When you hear about Harvard University, computer science and a revolutionary web app, initially you might think of Mark Zuckerberg, the founder of Facebook. But these three things also apply to Stony Brook University senior, Michael Rizzo. Michael, a computer science major in the Department of Computer Science, recently won the HackHarvard 2018 award for Best Interledger Protocol API.
HackHarvard is an annual technological innovative competition where teams of up to four students from around the country identify a challenge in their local community and present a solution. Project finalists, such as Michael and his team, were reviewed by Harvard University professors and received monetary prizes.
For his hack challenge Michael, who teamed with two students from Macaulay Honors at Hunter College, chose people who are currently unfit and want to exercise more. To solve this problem the team developed the Steppr app. This interactive app essentially incentivizes users to walk by rewarding them real money for every step taken. The software program operates by linking Fitbit API and integrating Ripple’s InterLedger Protocol to transfer payments instantly to user accounts.
In layman’s terms and according to Michael, the best way to make Steppr work efficiently is to “link a FitBit to Steppr via web browser, it will automatically keep track of the number of steps you have been taking. As it does this, our backend interacts with Interledger to process and transfer money into the user’s wallet.”
Ultimately Michael and his team hope that Steppr will help to improve a user’s quality of life as they increasingly seek the incentive to walk and exercise. As of now Michael and his team plan to further develop the app by “scaling [it] into microservices to accommodate a larger user base; completely integrating [it] with the revolutionary Interledger Protocol (ILP); and overhauling the user interface to match user needs.” Michael intends for Steppr to be used by a wide-range of users because obesity and the lack of exercise is a nationwide epidemic.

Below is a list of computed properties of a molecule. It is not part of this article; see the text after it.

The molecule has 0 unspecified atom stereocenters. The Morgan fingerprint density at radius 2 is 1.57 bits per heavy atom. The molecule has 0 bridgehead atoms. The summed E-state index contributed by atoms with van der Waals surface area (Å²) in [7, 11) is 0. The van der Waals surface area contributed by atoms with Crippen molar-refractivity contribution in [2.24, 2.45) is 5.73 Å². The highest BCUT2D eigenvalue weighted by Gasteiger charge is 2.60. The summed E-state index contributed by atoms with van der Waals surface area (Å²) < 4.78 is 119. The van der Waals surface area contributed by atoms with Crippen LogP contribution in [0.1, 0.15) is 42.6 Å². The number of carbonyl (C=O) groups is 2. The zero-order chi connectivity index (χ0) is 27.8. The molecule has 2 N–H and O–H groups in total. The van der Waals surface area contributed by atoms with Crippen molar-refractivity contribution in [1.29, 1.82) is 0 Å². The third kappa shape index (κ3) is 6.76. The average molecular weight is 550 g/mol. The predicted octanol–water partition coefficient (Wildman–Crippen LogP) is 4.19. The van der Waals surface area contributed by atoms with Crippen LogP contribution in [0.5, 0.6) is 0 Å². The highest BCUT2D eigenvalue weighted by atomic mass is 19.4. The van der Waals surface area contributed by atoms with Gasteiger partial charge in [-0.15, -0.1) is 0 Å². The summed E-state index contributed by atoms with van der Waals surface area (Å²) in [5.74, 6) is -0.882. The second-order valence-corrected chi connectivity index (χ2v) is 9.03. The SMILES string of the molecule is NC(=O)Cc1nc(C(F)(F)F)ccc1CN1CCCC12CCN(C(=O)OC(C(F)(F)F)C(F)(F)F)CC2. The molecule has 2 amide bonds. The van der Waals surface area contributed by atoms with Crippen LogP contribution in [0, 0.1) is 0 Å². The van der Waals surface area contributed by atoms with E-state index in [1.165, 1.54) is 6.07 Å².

Originally from Brooklyn, New York, Michael attended Xaverian High School in Bay Ridge. He initially entered Stony Brook as a Mechanical Engineering major, but later chose to pursue a computer science degree because as he puts it, “I did not want to limit myself — there are so many unturned rocks in our universe. Not only do I want to create, but now I want to change the world forever by using my computer.” He chose to study at Stony Brook because of the University’s stellar STEM reputation nationally and world-class academics.
HarvardHack2018 is only the second Hackathon that Michael has participated in. His first was Stony Brook’s very own SBUHacks co-hosted by the College of Engineering and Applied Sciences. At SBUHacks his project, AstroWorth, was recognized for being the Most Profitable/Entrepreneurial Hack. Michael told us, “AstroWorth was essentially a web app which used machine learning to predict the mineral yield and profits from mining asteroids.”
Based on his ambition, unique skills and exceptional accomplishments so far, Michael is destined to achieve greater things as he continues his quest to improve the world through technological innovation.
The sky is the limit for this phenomenal student and we wish him great success in his future endeavors!
— Daniel Morgan